Wolves threaten the livestock industry.
Wolves are killing all of the elk in the Northern Rockies, making it more difficult to hunt large game.
Wolves and elk can live in ecological balance, as predator-prey relationships stabilize the populations of both species. Elk naturally defend themselves from the risks of predation by adopting more cautious behaviors when faced with predators. These behavioral adaptations help sustain the elk population.
The wolf population has already bounced back to a stable size. As such, the species does not need the protections of the Endangered Species List.
While the wolf population has reached the recovery thresholds that were determined in 1978, these metrics are woefully outdated. As the field of conservation biology has evolved and climate change has posed new threats to endangered species, it is critical to update recovery thresholds according to modern science.
Dan Ashe, the former U.S. Fish and Wildlife Director who oversaw the delisting of wolves in the Northern Rockies, has argued that the wolf population is in jeopardy because state hunts “are erasing progress made to conserve this species.” Ashe has publicly called for the federal government to reinstate protections for American wolves.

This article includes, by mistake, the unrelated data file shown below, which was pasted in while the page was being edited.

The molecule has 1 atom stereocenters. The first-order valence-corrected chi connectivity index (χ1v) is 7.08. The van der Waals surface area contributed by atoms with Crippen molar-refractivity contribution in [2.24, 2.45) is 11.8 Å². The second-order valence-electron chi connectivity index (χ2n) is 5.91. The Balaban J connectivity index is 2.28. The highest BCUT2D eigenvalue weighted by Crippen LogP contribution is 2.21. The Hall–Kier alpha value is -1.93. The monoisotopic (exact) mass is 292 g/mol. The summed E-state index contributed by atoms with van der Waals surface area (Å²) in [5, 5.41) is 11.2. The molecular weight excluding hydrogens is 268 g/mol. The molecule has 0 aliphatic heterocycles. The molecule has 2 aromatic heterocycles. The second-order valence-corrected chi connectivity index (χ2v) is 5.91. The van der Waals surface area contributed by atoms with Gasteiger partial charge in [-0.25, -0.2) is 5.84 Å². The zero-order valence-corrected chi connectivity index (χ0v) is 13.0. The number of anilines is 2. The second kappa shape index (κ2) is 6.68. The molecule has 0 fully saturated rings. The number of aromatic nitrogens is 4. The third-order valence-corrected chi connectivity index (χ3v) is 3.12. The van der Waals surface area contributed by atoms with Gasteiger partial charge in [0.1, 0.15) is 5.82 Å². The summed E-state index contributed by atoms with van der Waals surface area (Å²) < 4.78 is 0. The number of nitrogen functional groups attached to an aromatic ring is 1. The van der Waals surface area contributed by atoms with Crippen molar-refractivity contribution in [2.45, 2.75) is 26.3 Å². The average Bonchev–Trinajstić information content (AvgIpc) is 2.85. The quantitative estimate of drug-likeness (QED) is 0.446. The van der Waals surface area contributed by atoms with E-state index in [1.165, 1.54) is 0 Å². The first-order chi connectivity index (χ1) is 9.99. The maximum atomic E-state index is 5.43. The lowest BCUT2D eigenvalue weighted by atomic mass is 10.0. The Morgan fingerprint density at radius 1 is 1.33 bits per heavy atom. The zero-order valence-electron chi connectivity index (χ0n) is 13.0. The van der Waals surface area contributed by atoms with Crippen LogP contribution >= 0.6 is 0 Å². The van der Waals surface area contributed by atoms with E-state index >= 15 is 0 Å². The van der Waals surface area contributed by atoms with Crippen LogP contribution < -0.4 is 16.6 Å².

Data-driven science helps determine state wolf-hunt quotas in order to prevent massive population declines
Across the country, state legislatures have established wolf hunting quotas that ignore the recommendations of biologists and land managers.
In October 2020, the Trump Administration officially removed the Gray Wolf from the endangered species list as part of its broader goal of undermining and weakening the Endangered Species Act. Since then, states like Idaho and Montana have passed legislation that both allows and encourages the mass slaughter (up to 90%) of wolf populations.
There was a widespread outpouring of sadness and positive words expressed on social media on Friday following the death of Betty White, a beloved television star whose career lasted more than eight decades.
“White’s death was confirmed Friday by Jeff Witjas, her longtime agent and friend,” the Associated Press reported. “She would have turned 100 on Jan. 17.”
“I truly never thought she was going to pass away,” Witjas said. “She meant the world to me as a friend. She was the most positive person I’ve ever known.”
Notable responses to White’s death included:
Joe Biden, president: “Betty White brought a smile to the lips of generations of Americans. She’s a cultural icon who will be sorely missed. Jill and I are thinking of her family and all those who loved her this New Year’s Eve.”